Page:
Communications plays at all levels of an organization from company positioning to reputation management and employee engagement. Overly simplified: If strategy is about defining what you want to achieve as an organization, communications is key to provide clarity and engages your audiences to get you there in the fastest and best way possible.
A strategic plan is a framework of datapoints and assumptions by which the organization bases their future decisions. It leaves a lot of room for interpretation, internal politics, debates on priorities and can create misalignment. Besides, no plan survives the battlefield. You always encounter challenges and opportunities you hadn’t considered earlier. Inevitably execution is always the biggest challenge in any strategy. Employee and customer engagement and communications helps you to overcome internal and external resistance. More importantly it also provides you possibilities of unfiltered feedback and concerns, so ‘misassumptions’ can be adjusted in time. This allows the organization to be agile and make better decisions for the business which in the end affects your brand, employee performance, sales and ultimately your bottom line. Finally, creating company pride, acknowledging and sharing successes is about communication, and often overlooked in the board room.
Do you think technology helps or hinders communication in organizations?
It’s a blessing. But digital communication tools have the same benefits and challenges internally as it does outside organizations. It allows employees to build their own communities to share information and collaborate. It’s faster, more creative, real time and personal. But groups may also disappear in their own bubble, making them unreachable for overarching important ‘corporate’ messages.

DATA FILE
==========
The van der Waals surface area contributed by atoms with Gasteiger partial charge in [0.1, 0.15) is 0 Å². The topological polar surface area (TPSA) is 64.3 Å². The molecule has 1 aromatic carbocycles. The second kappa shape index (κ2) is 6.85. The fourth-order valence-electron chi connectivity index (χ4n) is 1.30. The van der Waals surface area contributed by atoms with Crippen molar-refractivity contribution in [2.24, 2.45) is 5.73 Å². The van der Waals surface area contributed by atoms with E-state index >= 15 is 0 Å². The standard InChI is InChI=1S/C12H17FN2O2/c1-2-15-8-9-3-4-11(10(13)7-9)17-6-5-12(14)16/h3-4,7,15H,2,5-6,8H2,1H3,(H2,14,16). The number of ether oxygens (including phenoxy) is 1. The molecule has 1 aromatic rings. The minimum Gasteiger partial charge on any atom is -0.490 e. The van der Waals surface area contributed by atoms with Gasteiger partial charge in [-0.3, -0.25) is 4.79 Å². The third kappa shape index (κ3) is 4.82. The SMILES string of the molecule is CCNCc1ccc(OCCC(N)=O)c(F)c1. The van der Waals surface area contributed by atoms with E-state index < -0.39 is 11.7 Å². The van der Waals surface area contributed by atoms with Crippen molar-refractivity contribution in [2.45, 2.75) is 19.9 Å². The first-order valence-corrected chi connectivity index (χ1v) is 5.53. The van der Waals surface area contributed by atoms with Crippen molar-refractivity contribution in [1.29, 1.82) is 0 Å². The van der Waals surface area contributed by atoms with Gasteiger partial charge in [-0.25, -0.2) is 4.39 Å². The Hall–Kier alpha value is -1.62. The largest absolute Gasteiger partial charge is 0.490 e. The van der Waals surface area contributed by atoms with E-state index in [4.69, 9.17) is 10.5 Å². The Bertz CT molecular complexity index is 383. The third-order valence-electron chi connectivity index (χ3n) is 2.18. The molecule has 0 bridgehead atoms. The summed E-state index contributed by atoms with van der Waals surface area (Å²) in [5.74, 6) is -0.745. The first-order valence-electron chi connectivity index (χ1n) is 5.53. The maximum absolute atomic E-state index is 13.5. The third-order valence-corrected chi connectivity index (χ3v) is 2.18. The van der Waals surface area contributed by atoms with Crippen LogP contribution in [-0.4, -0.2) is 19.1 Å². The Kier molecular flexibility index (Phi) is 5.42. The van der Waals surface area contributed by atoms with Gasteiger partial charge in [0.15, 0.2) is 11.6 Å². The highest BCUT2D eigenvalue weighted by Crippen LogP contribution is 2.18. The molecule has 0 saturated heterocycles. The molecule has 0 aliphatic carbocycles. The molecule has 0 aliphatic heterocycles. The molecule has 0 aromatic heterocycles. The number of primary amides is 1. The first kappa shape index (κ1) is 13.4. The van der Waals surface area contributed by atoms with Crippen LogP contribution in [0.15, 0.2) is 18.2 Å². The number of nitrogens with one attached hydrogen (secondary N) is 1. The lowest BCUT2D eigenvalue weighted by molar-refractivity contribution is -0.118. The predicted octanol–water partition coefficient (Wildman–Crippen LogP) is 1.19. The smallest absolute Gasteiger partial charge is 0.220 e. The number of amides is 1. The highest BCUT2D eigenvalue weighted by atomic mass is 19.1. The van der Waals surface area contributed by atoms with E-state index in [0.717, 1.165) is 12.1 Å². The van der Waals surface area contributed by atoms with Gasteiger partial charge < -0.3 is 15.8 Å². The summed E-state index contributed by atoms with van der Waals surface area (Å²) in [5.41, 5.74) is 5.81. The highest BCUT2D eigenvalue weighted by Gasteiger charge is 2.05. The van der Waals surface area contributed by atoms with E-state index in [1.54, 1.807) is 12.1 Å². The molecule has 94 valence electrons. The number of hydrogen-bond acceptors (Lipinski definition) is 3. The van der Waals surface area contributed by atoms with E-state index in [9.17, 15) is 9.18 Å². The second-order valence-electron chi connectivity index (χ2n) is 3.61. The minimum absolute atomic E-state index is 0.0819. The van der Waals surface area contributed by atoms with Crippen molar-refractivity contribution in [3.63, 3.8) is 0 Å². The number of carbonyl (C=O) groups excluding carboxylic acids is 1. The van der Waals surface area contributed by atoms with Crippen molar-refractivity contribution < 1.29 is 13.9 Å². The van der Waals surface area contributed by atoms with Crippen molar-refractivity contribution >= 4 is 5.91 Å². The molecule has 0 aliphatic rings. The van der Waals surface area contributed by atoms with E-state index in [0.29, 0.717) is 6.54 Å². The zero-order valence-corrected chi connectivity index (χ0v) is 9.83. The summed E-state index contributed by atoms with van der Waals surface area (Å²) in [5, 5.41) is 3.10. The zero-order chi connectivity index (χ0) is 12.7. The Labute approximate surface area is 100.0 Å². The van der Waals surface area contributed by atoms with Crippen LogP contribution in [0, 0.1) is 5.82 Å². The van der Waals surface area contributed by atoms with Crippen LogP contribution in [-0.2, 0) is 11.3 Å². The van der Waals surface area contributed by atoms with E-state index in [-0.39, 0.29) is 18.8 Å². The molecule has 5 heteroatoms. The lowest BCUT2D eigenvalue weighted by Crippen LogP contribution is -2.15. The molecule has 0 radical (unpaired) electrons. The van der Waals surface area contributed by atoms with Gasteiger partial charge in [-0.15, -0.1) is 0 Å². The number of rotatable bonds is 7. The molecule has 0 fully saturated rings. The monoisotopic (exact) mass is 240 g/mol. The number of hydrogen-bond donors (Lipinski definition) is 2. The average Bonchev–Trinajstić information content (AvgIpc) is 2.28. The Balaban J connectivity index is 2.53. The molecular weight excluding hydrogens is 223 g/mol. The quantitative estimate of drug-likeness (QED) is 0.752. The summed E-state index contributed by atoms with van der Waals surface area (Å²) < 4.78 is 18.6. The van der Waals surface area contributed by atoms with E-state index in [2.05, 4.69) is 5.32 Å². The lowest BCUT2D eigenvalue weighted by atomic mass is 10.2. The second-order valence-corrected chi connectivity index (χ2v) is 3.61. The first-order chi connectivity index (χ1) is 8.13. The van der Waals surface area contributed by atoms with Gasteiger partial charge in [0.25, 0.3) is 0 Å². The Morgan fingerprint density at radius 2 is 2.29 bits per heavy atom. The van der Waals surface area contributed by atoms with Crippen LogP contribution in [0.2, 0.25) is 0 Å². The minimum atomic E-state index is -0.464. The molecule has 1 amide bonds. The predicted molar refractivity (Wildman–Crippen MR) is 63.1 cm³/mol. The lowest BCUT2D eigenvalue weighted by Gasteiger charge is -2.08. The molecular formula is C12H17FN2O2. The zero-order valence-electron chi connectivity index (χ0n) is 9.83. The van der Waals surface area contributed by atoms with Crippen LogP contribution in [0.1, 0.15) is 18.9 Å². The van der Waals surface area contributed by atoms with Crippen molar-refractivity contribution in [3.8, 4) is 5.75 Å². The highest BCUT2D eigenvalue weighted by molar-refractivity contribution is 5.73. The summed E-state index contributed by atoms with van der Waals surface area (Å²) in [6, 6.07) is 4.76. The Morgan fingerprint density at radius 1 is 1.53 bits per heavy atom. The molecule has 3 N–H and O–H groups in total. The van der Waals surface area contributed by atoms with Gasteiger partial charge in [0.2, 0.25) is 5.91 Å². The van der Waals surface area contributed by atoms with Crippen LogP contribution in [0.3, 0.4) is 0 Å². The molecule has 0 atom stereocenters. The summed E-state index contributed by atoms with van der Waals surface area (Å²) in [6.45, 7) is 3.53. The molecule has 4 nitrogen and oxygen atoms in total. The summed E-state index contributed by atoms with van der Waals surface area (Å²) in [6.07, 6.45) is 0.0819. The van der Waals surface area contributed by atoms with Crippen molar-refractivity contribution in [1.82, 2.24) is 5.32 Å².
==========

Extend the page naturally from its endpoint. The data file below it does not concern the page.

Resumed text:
What mistakes do you see leaders making most frequently with regard to communication?
I have two pieces of advice. First, great leaders have an inspiring and compelling story about where they are heading the company or department and communicate their personal involvement in this. The second advice is about making your decisions consistent with what you communicate. ‘Communications’ is often associated with making a speech, posting an article, video or sending an email; ‘the packaging’ so to speak. But 70 percent of your reputation is made up by the actual decisions you make on a daily basis. Employees and customers have a perfect radar to spot if you’re inconsistent. On the other hand, if your customers or employees trust you, they will take a leap of faith and go the extra mile or buy that premium product. I’ve seen too often a reputation, which has been carefully built and heavily invested in, wasted because of one bad decision.
What is the biggest difference you see between European and American companies?
I have worked for American, Dutch and German companies, but also managed operations over 18 European countries. I don’t think you can make that comparison so easily. The difference between the individual European countries are sometimes bigger than between European and US-based companies. Look at the challenges Air France and KLM had. Many of them based on the differences in business culture. Dutch are more focused on the deal while Italians put emphasis on the relationship and Germans on structure. That’s why you need to be very cultural aware in Europe. On the whole, I believe US-based companies tend to be a bit more opportunity driven, think bigger, take more risks and make quicker decisions. While Europeans tend to go for a more for step-by-step approach, focusing on consensus. Neither is good or bad; it’s just a different approach fitting more in their approach to society.
What is your mantra?
“Keep it simple, be relevant and get noticed.”
Keeping it simple means excluding all nuances and details that don’t lead to the intended response from your audience. To be relevant you constantly have to ask yourself the question: why would they care? And getting noticed is about being unambiguous, raising the attention, creating relevant associations and emotional responses and building strong memory structures. It’s both an art and science.